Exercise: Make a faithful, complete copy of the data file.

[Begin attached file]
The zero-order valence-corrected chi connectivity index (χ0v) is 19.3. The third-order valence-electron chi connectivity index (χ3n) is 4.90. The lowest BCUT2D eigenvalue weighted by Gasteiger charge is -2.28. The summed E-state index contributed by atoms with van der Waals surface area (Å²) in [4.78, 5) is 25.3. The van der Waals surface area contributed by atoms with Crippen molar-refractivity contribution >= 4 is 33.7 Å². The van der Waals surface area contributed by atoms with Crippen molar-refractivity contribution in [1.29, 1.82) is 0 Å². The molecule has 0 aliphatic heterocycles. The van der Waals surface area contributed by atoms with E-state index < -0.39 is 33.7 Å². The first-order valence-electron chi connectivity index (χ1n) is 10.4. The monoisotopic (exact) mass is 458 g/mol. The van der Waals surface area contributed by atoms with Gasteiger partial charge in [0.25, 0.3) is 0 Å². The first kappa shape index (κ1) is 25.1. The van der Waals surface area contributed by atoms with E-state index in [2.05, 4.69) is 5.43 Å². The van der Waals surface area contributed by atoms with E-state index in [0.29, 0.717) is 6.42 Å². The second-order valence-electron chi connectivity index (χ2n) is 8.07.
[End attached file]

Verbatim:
The zero-order valence-corrected chi connectivity index (χ0v) is 19.3. The third-order valence-electron chi connectivity index (χ3n) is 4.90. The lowest BCUT2D eigenvalue weighted by Gasteiger charge is -2.28. The summed E-state index contributed by atoms with van der Waals surface area (Å²) in [4.78, 5) is 25.3. The van der Waals surface area contributed by atoms with Crippen molar-refractivity contribution >= 4 is 33.7 Å². The van der Waals surface area contributed by atoms with Crippen molar-refractivity contribution in [1.29, 1.82) is 0 Å². The molecule has 0 aliphatic heterocycles. The van der Waals surface area contributed by atoms with E-state index < -0.39 is 33.7 Å². The first-order valence-electron chi connectivity index (χ1n) is 10.4. The monoisotopic (exact) mass is 458 g/mol. The van der Waals surface area contributed by atoms with Gasteiger partial charge in [0.25, 0.3) is 0 Å². The first kappa shape index (κ1) is 25.1. The van der Waals surface area contributed by atoms with E-state index in [2.05, 4.69) is 5.43 Å². The van der Waals surface area contributed by atoms with E-state index in [0.29, 0.717) is 6.42 Å². The second-order valence-electron chi connectivity index (χ2n) is 8.07.